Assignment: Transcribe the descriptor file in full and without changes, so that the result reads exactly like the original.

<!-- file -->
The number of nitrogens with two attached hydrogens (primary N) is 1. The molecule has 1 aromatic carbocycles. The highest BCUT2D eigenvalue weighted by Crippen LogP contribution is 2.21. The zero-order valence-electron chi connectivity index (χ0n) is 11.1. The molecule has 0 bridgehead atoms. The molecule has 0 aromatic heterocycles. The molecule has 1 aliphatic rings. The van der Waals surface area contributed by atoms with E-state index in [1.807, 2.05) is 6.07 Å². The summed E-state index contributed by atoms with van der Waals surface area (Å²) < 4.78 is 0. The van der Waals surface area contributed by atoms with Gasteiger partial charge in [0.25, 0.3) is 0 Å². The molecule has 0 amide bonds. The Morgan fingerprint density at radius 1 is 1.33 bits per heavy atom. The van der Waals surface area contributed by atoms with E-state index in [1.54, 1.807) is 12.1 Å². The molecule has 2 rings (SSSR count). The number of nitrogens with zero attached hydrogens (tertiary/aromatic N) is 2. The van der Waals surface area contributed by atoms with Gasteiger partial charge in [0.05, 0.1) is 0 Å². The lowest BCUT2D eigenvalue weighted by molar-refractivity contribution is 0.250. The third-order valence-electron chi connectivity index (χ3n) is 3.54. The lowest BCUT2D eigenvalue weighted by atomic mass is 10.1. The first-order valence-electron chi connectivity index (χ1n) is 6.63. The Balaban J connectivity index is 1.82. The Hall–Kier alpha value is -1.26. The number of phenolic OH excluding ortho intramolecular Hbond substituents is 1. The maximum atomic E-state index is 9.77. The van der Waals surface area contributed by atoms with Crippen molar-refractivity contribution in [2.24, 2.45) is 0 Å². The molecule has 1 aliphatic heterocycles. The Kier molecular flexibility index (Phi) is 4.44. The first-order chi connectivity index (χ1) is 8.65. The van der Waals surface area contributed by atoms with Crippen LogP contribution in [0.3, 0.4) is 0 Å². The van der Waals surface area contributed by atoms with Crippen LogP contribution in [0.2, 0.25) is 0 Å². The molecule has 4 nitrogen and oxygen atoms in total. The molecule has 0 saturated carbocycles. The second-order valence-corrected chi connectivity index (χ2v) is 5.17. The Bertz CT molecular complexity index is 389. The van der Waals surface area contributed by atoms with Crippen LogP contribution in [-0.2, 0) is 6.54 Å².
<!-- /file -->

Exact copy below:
The number of nitrogens with two attached hydrogens (primary N) is 1. The molecule has 1 aromatic carbocycles. The highest BCUT2D eigenvalue weighted by Crippen LogP contribution is 2.21. The zero-order valence-electron chi connectivity index (χ0n) is 11.1. The molecule has 0 bridgehead atoms. The molecule has 0 aromatic heterocycles. The molecule has 1 aliphatic rings. The van der Waals surface area contributed by atoms with E-state index in [1.807, 2.05) is 6.07 Å². The summed E-state index contributed by atoms with van der Waals surface area (Å²) < 4.78 is 0. The van der Waals surface area contributed by atoms with Gasteiger partial charge in [0.25, 0.3) is 0 Å². The molecule has 0 amide bonds. The Morgan fingerprint density at radius 1 is 1.33 bits per heavy atom. The van der Waals surface area contributed by atoms with E-state index in [1.54, 1.807) is 12.1 Å². The molecule has 2 rings (SSSR count). The number of nitrogens with zero attached hydrogens (tertiary/aromatic N) is 2. The van der Waals surface area contributed by atoms with Gasteiger partial charge in [0.05, 0.1) is 0 Å². The lowest BCUT2D eigenvalue weighted by molar-refractivity contribution is 0.250. The third-order valence-electron chi connectivity index (χ3n) is 3.54. The lowest BCUT2D eigenvalue weighted by atomic mass is 10.1. The first-order valence-electron chi connectivity index (χ1n) is 6.63. The Balaban J connectivity index is 1.82. The Hall–Kier alpha value is -1.26. The number of phenolic OH excluding ortho intramolecular Hbond substituents is 1. The maximum atomic E-state index is 9.77. The van der Waals surface area contributed by atoms with Crippen molar-refractivity contribution in [2.24, 2.45) is 0 Å². The molecule has 1 aliphatic heterocycles. The Kier molecular flexibility index (Phi) is 4.44. The first-order chi connectivity index (χ1) is 8.65. The van der Waals surface area contributed by atoms with Crippen LogP contribution in [0.3, 0.4) is 0 Å². The van der Waals surface area contributed by atoms with Crippen LogP contribution in [0.2, 0.25) is 0 Å². The molecule has 4 nitrogen and oxygen atoms in total. The molecule has 0 saturated carbocycles. The second-order valence-corrected chi connectivity index (χ2v) is 5.17. The Bertz CT molecular complexity index is 389. The van der Waals surface area contributed by atoms with Crippen LogP contribution in [-0.2, 0) is 6.54 Å².